# Configure your batch size according to your hardware resources
batch_size = 32

# DataLoader parameter shuffle is set to false by default to avoid mixing values
dataloader = DataLoader(dataset, batch_size=batch_size)

# Change path to read the saved models from data/Labeled_Responses/Models

# Load model
bert_sc_pa = BertForSequenceClassification.from_pretrained(
    dir +'/model_BERT_pa1')

# Inference
predictions_pa = []

with torch.no_grad():
    for batch in dataloader:
        input_ids = batch['input_ids'].squeeze()
        attention_mask = batch['attention_mask'].squeeze()
        output = bert_sc_pa(input_ids=input_ids, attention_mask=attention_mask)
        scores = output.logits
        predicted_pa = torch.argmax(scores, dim=1).cpu().numpy()

Adjusting the batch_size parameter balances memory usage against processing time. A smaller batch_size reduces memory usage but may increase processing time.

  • Efficient Data Structures and Algorithms: A wise choice in data structures and algorithm design can substantially cut down memory usage. The selection depends on your data’s nature and your go-to operations.

Take hash tables as an example, they boast constant time complexity for search operations, becoming a superior option for substantial datasets.

In Python, this translates to choosing dictionaries over lists when wrestling with large datasets:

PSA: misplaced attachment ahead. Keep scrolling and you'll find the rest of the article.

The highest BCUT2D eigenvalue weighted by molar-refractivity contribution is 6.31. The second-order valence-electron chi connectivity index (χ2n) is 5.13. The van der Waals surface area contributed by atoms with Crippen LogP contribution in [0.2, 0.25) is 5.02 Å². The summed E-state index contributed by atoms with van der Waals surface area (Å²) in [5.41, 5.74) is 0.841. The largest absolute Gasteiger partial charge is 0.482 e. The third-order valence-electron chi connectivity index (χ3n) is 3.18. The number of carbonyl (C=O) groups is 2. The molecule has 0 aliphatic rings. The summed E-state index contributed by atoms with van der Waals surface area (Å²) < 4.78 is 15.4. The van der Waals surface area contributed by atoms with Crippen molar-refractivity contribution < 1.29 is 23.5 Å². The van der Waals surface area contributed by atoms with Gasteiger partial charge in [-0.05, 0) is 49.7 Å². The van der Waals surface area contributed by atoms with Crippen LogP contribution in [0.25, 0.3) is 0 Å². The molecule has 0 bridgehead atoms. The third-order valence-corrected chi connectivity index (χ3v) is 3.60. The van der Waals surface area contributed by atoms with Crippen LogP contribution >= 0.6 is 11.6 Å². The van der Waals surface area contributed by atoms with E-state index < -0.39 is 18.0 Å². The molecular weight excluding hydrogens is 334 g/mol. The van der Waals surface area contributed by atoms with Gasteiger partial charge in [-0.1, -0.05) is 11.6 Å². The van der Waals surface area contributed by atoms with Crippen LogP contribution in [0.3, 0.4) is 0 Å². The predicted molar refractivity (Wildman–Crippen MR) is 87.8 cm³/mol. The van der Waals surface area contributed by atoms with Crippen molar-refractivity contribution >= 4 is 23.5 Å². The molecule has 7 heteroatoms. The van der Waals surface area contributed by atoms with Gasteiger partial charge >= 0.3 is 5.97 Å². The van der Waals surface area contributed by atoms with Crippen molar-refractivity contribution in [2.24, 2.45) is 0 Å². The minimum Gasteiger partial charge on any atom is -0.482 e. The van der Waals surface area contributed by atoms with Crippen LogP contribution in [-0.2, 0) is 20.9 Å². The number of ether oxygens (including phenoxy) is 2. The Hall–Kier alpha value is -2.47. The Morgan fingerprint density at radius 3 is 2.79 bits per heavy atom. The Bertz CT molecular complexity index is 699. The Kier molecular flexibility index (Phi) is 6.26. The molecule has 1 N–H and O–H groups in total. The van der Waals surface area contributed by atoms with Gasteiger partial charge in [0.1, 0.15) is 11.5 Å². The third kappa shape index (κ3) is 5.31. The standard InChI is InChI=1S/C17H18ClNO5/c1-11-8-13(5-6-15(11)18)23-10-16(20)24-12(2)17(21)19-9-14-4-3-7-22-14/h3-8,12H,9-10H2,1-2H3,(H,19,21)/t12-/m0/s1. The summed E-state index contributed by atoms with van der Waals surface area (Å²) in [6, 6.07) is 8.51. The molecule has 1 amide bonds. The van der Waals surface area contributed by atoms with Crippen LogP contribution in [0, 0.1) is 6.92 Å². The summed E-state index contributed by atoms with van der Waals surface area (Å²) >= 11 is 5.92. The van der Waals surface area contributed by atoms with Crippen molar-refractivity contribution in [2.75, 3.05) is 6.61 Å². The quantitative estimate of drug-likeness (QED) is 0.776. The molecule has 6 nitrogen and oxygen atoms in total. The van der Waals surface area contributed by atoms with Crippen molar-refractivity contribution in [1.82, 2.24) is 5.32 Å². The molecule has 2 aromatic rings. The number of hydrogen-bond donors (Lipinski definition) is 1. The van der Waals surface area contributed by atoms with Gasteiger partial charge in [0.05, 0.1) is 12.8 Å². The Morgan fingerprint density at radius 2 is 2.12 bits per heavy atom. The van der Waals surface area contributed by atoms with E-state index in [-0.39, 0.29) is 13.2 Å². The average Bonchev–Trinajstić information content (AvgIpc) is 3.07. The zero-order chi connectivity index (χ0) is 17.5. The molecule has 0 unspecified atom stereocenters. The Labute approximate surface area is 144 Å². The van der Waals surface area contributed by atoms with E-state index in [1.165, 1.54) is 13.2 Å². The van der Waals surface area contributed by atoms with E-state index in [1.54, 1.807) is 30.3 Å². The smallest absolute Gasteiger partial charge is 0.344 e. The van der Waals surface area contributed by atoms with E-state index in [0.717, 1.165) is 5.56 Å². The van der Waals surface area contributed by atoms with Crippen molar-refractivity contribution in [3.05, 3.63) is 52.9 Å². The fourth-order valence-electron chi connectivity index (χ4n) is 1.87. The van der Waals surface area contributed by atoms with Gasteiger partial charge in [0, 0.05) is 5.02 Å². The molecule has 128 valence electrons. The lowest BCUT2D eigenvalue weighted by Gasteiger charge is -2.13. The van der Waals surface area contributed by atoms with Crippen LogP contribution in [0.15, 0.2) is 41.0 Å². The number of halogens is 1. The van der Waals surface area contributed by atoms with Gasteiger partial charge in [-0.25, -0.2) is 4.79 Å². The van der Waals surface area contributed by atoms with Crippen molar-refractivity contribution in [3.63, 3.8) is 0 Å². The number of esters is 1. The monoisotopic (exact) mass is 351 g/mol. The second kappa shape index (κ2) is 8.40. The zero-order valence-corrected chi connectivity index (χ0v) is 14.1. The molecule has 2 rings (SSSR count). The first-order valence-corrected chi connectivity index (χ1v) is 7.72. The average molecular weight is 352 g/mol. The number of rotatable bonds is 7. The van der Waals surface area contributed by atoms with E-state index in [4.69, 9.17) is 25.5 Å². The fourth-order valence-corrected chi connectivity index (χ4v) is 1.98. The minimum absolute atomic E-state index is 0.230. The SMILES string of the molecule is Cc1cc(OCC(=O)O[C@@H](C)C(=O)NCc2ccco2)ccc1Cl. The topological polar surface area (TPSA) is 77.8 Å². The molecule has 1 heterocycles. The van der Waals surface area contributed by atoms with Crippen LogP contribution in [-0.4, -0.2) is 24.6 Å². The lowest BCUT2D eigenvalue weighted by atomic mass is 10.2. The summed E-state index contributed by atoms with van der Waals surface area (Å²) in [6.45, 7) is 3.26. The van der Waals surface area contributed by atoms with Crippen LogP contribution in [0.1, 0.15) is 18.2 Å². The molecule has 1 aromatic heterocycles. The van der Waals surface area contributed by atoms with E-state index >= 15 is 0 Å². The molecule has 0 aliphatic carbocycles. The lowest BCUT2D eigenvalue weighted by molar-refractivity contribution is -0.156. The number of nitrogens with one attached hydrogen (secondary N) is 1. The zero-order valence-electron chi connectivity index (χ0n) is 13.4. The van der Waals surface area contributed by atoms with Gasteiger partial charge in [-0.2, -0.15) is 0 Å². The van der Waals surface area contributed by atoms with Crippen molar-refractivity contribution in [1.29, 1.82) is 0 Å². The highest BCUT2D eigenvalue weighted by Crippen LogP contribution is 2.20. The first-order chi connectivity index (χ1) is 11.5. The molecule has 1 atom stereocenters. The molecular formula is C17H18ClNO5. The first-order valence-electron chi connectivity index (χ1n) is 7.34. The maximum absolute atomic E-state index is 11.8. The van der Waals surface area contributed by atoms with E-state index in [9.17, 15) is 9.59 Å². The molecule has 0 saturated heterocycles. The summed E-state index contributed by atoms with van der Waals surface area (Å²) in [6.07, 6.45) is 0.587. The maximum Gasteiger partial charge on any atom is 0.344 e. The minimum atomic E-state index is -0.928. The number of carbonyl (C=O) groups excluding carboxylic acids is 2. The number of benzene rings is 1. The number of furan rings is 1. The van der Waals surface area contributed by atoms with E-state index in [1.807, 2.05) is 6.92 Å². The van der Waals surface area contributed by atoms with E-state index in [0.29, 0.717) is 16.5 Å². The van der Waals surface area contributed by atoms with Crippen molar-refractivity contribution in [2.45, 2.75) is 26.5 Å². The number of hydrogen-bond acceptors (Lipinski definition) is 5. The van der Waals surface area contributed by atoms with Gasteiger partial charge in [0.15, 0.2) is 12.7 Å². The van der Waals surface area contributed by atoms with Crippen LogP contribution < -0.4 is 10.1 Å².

Dictionaries are more efficient data structures than lists

  • Parallelizing your Work: Divide the task among multiple identical instances, each running a part of the code. This approach is particularly useful when your code involves training or using multiple machine-learning models. For instance, instead of running three BERT models sequentially on one instance, distribute them across three instances.

Remember that beyond these strategies, it’s always possible to leverage the scalability and flexibility of cloud services such as Google Cloud. These services allow for a dynamic allocation of resources according to your needs.

  • Memory Management:

    • Monitor with htop (CPU) and nvtop (GPU).
    • Implement batching, efficient data structures and algorithms, and use job parallelization to handle memory issues.

Additional Resources

Contributed by Fernando Iscar